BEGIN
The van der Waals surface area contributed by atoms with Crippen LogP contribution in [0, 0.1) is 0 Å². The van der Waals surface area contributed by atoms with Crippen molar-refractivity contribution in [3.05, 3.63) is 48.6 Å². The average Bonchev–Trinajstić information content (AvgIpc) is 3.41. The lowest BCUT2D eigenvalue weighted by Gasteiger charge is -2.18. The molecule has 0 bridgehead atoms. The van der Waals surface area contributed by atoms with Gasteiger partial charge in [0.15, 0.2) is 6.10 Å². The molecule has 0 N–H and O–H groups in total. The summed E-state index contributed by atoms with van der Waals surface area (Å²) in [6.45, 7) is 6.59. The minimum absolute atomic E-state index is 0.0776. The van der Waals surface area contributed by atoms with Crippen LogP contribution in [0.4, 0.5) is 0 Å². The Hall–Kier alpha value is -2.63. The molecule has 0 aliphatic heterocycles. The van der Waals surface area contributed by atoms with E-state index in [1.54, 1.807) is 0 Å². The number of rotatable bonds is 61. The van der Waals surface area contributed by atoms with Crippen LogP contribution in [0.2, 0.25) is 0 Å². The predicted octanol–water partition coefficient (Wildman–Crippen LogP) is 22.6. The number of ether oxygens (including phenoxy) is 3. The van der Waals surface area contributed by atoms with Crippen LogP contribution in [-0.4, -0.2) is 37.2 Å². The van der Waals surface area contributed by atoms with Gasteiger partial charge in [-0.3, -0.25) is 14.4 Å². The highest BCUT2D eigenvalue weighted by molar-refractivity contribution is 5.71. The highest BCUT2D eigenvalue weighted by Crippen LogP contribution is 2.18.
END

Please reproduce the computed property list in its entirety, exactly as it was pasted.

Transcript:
The van der Waals surface area contributed by atoms with Crippen LogP contribution in [0, 0.1) is 0 Å². The van der Waals surface area contributed by atoms with Crippen molar-refractivity contribution in [3.05, 3.63) is 48.6 Å². The average Bonchev–Trinajstić information content (AvgIpc) is 3.41. The lowest BCUT2D eigenvalue weighted by Gasteiger charge is -2.18. The molecule has 0 bridgehead atoms. The van der Waals surface area contributed by atoms with Gasteiger partial charge in [0.15, 0.2) is 6.10 Å². The molecule has 0 N–H and O–H groups in total. The summed E-state index contributed by atoms with van der Waals surface area (Å²) in [6.45, 7) is 6.59. The minimum absolute atomic E-state index is 0.0776. The van der Waals surface area contributed by atoms with Crippen LogP contribution in [0.4, 0.5) is 0 Å². The Hall–Kier alpha value is -2.63. The molecule has 0 aliphatic heterocycles. The van der Waals surface area contributed by atoms with E-state index in [1.54, 1.807) is 0 Å². The number of rotatable bonds is 61. The van der Waals surface area contributed by atoms with Crippen LogP contribution in [0.2, 0.25) is 0 Å². The predicted octanol–water partition coefficient (Wildman–Crippen LogP) is 22.6. The number of ether oxygens (including phenoxy) is 3. The van der Waals surface area contributed by atoms with Crippen LogP contribution in [-0.4, -0.2) is 37.2 Å². The van der Waals surface area contributed by atoms with Gasteiger partial charge in [-0.3, -0.25) is 14.4 Å². The highest BCUT2D eigenvalue weighted by molar-refractivity contribution is 5.71. The highest BCUT2D eigenvalue weighted by Crippen LogP contribution is 2.18.